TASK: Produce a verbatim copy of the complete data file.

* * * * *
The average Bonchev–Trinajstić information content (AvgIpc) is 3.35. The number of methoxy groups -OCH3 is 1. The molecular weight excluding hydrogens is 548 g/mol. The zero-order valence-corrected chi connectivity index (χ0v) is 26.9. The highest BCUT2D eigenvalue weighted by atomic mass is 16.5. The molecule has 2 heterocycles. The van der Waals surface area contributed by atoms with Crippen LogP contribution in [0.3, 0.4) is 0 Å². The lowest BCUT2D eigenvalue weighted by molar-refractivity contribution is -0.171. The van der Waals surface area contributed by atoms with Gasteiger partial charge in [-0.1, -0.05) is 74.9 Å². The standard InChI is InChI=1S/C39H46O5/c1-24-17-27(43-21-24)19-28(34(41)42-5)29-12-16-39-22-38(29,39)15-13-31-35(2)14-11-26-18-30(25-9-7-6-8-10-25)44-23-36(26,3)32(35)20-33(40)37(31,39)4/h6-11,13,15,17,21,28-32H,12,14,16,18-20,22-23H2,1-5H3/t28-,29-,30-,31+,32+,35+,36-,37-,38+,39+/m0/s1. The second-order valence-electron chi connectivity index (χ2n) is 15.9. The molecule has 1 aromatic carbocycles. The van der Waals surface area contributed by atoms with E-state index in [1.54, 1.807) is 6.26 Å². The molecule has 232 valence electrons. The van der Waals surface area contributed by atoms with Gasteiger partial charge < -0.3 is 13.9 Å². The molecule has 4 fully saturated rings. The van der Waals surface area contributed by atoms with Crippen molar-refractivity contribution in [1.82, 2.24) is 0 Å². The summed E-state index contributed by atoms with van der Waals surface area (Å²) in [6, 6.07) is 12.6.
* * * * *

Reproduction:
The average Bonchev–Trinajstić information content (AvgIpc) is 3.35. The number of methoxy groups -OCH3 is 1. The molecular weight excluding hydrogens is 548 g/mol. The zero-order valence-corrected chi connectivity index (χ0v) is 26.9. The highest BCUT2D eigenvalue weighted by atomic mass is 16.5. The molecule has 2 heterocycles. The van der Waals surface area contributed by atoms with Crippen LogP contribution in [0.3, 0.4) is 0 Å². The lowest BCUT2D eigenvalue weighted by molar-refractivity contribution is -0.171. The van der Waals surface area contributed by atoms with Gasteiger partial charge in [-0.1, -0.05) is 74.9 Å². The standard InChI is InChI=1S/C39H46O5/c1-24-17-27(43-21-24)19-28(34(41)42-5)29-12-16-39-22-38(29,39)15-13-31-35(2)14-11-26-18-30(25-9-7-6-8-10-25)44-23-36(26,3)32(35)20-33(40)37(31,39)4/h6-11,13,15,17,21,28-32H,12,14,16,18-20,22-23H2,1-5H3/t28-,29-,30-,31+,32+,35+,36-,37-,38+,39+/m0/s1. The second-order valence-electron chi connectivity index (χ2n) is 15.9. The molecule has 1 aromatic carbocycles. The van der Waals surface area contributed by atoms with E-state index in [1.54, 1.807) is 6.26 Å². The molecule has 232 valence electrons. The van der Waals surface area contributed by atoms with Gasteiger partial charge < -0.3 is 13.9 Å². The molecule has 4 fully saturated rings. The van der Waals surface area contributed by atoms with Crippen molar-refractivity contribution in [1.82, 2.24) is 0 Å². The summed E-state index contributed by atoms with van der Waals surface area (Å²) in [6, 6.07) is 12.6.